The movie started and the actors began speaking.  I almost laughed out loud, but not at any comedy in the movie.  I realized that I had taken Kevin to a foreign film, German, with subtitles.  Kevin, who cannot read and certainly doesn't understand German, was staring at a screen with no idea of what was happening.  The evening was not a total waste; he got in a good nap.

Saturday, October 15, 2011

Being a Parent

     I wonder many times why I never had children.  If I delve deep enough, I produce five or six potential reasons.  Being single isn't an excuse these days.  Now that the fertility bus has left the station, it seems like a moot point.
     But there are times like this past weekend that show me I could have been a parent.  I possess the number one attribute required for any parent - worry.
     Kevin is my pseudo-child.  I feel responsible for his well-being and happiness.  I call him everyday, because no day seems complete without saying "I love you, O'Connor-Boy."  But I also want to gauge his contentment (i.e. - how well I'm doing my job), by the only barometer I have - the timbre of his voice.  High-pitched and elongated words are good.  Quiet, low-pitched and staccato are red flags.
     When Kevin's group home called me last week to report his misbehaving/aggression, I asked to speak to him.  A barely audible "hi" greeted me.  I did my best to reinforce that good behavior yields rewards.  Once I used the magic phrase "going out to dinner," he perked up to his usual self.
     But I worry.  Kevin never has issues during the week at his group home, only on the weekends.  It is a combination of frequent staff turnover and a low activity level compared to weekdays.  If I spent all day watching TV, I think I'd go a little nuts too.  So I need to step in, be the guardian, be the parent.  I suggest ways to coax Kevin to good behavior and activities that he can do on the weekends.  He likes to hear that he's a gentleman.  He responds to rewards.  Scolding has never worked.  It's hard to get a 160 pound man into a timeout if he doesn't want to go.  I've tried. 
     And still I worry.  Am I doing enough?  What if his behavior continues, escalates?  When will the next phone call come?  What if they kick him out of the house?  I try to keep myself grounded in reality, to trust that I'm doing everything I can, but I want Kevin to happy 100% of the time.
     So I really am a parent after all.

Friday, September 16, 2011

Day One in Italy - Are We There Yet?

     We arrived in Rome at 7:30am and rented a car to drive to Sorrento.  I was the designated driver of our Volvo station wagon because I drove a stick shift car thirty years ago and Vinny hadn’t driven one in forty-five years.  Only George Clooney can afford an Italian rental car with automatic transmission.  My first act behind the wheel was to back the car into a guard rail, almost smack in front of the Hertz counter.  I surveyed the damage, but was unable to distinguish my scratch from the others on the back bumper.  I then went to the Hertz office to complain about the car’s gas tank being only ¾ full.  I heard a ruckus outside the office and a man came in to tell me I had forgotten to put the parking brake on.  Vinny put his foot out of the passenger side, keeping the car from rolling into the wall.  My mission with Hertz complete, I threw the Volvo into first gear, screeched my way toward the exit, Vinny hanging on as we looped around the parking garage.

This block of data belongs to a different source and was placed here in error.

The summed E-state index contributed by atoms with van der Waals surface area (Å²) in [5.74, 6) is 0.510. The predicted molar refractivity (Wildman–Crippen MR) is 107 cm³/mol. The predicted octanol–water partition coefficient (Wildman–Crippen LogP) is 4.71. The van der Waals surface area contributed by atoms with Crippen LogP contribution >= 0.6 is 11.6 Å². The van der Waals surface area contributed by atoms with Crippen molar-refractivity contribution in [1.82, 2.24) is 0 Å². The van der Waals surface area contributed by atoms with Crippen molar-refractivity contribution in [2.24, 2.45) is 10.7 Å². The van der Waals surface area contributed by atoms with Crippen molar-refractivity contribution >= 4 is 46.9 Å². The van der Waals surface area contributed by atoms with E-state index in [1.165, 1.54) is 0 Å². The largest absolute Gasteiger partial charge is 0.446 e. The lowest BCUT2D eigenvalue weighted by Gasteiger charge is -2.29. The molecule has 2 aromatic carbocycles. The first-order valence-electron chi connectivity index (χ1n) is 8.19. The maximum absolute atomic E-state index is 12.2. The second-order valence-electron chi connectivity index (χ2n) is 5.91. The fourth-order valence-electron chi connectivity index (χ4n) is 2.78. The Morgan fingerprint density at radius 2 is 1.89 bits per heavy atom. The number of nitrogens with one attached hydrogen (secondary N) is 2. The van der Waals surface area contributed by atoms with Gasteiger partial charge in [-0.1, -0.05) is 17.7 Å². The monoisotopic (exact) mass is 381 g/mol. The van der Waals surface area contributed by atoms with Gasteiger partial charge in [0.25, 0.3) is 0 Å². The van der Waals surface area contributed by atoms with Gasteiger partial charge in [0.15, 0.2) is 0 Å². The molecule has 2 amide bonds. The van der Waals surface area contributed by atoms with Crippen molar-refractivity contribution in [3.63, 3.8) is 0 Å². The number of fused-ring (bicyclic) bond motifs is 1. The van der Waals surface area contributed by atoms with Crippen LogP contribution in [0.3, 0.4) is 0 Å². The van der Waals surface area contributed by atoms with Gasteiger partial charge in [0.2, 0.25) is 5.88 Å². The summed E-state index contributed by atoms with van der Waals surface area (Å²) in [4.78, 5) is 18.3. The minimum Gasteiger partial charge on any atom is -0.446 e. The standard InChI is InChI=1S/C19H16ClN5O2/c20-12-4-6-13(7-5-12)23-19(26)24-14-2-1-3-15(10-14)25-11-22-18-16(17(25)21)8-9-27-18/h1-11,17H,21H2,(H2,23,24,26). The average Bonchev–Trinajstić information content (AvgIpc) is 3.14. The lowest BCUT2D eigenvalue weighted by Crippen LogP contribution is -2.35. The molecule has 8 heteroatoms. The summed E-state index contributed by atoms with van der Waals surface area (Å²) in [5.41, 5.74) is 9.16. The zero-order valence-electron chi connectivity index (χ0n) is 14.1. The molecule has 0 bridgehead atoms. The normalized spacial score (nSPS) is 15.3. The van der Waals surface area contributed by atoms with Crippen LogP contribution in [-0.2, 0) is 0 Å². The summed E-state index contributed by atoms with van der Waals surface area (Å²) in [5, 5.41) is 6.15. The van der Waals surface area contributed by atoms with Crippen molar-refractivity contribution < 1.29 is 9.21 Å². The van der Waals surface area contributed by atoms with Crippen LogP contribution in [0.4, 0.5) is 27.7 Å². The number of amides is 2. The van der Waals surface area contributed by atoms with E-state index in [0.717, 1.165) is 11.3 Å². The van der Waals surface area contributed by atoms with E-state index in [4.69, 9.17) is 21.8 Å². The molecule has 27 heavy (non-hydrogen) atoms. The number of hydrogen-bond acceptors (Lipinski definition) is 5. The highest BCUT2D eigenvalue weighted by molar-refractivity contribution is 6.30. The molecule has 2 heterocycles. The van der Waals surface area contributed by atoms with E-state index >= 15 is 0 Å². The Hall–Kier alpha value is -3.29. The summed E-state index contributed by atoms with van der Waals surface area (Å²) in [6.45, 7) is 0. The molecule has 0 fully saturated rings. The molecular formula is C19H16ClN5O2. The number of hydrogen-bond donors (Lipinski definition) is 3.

Between Rome and Sorrento lies Napoli, famous for its Neapolitan pizza.  As long as we were somewhat going by the city of Naples, Vinny suggested we find a place for pizza for lunch.  We had the guidance of the Michelin Italy book for the names and addresses of the most authentic ristorantes.  And we had our GPS.  What could go wrong?  We didn’t realize that much of Naples is the Italian version of the South Bronx.  More famous than the pizza in Naples is the garbage, which can pile up for weeks during a strike.  The locals dump garbage in the breakdown areas along the highway.  By the time we arrived in the old city of Naples, we were skeeved out, tired and my left foot was cramped from jamming on the clutch in traffic.  We found one of the pizzerias, but there was no parking and we moved on to Sorrento before I burst into tears from fatigue and frustration.
     Two hours and one hundred shifts from second to third gear later, we arrived at the Hotel Aminta.  It is in the hills overlooking Sorrento , which lies in a horseshoe along the Bay of Naples.  In the distance, Mt. Vesuvius was shrouded in a haze of late summer humidity that afternoon.  We stood on our balcony overlooking this scene and were anxious to explore the sights.  We had been awake for 27 hours. 
     Having heard so much about the Amalfi Coast and Positano, which was a mere 12 km from Sorrento, we jumped back in the car to drive there.  Whatever you may have heard about the roads on the Amalfi Coast is an underestimation of how crazy the driving is.  Hairpin turns abound as you travel along the curves at the edge of the mountains.  Buses, cars, trucks, scooters and pedestrians all vie for the roadway.  Whoever has the most guts wins.  Scooters pass on the right and the left, squeezing into the smallest space in the steel menagerie. 
     We saw the sign welcoming us to Positano and then the sign for the next town about five km later.  We were still high above the bay and I could see houses below us, but no way to get there.  After we turned around,  we saw a one-way street leading back into the main road and realized there must be another end to this road that would bring us to the town of Positano.  After three km, we found the correct road.  To my amazement, the road was even narrower than what we had been driving on.  As we descended, the road seemed to end in someone’s garage, until Vinny pointed out the hairpin turn to our left that continued down the mountain.  Four native men sat side-by-side on the guard rail at the turn, chuckling at all the tourists that could not find their way into town.  The road drops several hundred feet to the town below, passing houses made of stone and small B&Bs.  We found a parking garage and walked to the nearest restaurant, where we sat roadside on a terrace just down from the four men of the welcoming committee. Each course for dinner was accompanied by the entertainment of watching the cars navigate the turn to get into town.  We sipped minerale con gaza and enjoying the pink-orange Amalfi sunset.  As we continued our drive after dinner, we saw the many shops and alleyways that give Positano its quaint air.